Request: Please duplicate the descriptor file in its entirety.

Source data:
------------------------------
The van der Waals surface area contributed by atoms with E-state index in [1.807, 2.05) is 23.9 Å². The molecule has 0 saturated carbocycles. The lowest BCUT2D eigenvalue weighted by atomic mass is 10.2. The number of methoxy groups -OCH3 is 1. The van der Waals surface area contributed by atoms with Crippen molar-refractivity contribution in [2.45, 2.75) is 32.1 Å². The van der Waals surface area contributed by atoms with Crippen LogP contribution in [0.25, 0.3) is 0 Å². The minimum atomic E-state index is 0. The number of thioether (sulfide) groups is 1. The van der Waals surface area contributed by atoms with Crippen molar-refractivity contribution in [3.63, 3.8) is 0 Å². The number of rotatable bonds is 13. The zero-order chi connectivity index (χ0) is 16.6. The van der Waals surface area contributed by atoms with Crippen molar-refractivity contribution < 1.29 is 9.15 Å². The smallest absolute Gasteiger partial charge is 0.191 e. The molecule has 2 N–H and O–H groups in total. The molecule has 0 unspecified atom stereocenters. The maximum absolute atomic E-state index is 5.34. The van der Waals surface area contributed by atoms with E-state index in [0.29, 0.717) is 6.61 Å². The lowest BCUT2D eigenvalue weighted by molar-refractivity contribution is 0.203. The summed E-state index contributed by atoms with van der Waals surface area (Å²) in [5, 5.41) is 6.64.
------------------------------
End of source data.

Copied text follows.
The van der Waals surface area contributed by atoms with E-state index in [1.807, 2.05) is 23.9 Å². The molecule has 0 saturated carbocycles. The lowest BCUT2D eigenvalue weighted by atomic mass is 10.2. The number of methoxy groups -OCH3 is 1. The van der Waals surface area contributed by atoms with Crippen molar-refractivity contribution in [2.45, 2.75) is 32.1 Å². The van der Waals surface area contributed by atoms with Crippen LogP contribution in [0.25, 0.3) is 0 Å². The minimum atomic E-state index is 0. The number of thioether (sulfide) groups is 1. The van der Waals surface area contributed by atoms with Crippen molar-refractivity contribution in [3.63, 3.8) is 0 Å². The number of rotatable bonds is 13. The zero-order chi connectivity index (χ0) is 16.6. The van der Waals surface area contributed by atoms with Crippen molar-refractivity contribution < 1.29 is 9.15 Å². The smallest absolute Gasteiger partial charge is 0.191 e. The molecule has 2 N–H and O–H groups in total. The molecule has 0 unspecified atom stereocenters. The maximum absolute atomic E-state index is 5.34. The van der Waals surface area contributed by atoms with E-state index in [0.29, 0.717) is 6.61 Å². The lowest BCUT2D eigenvalue weighted by molar-refractivity contribution is 0.203. The summed E-state index contributed by atoms with van der Waals surface area (Å²) in [5, 5.41) is 6.64.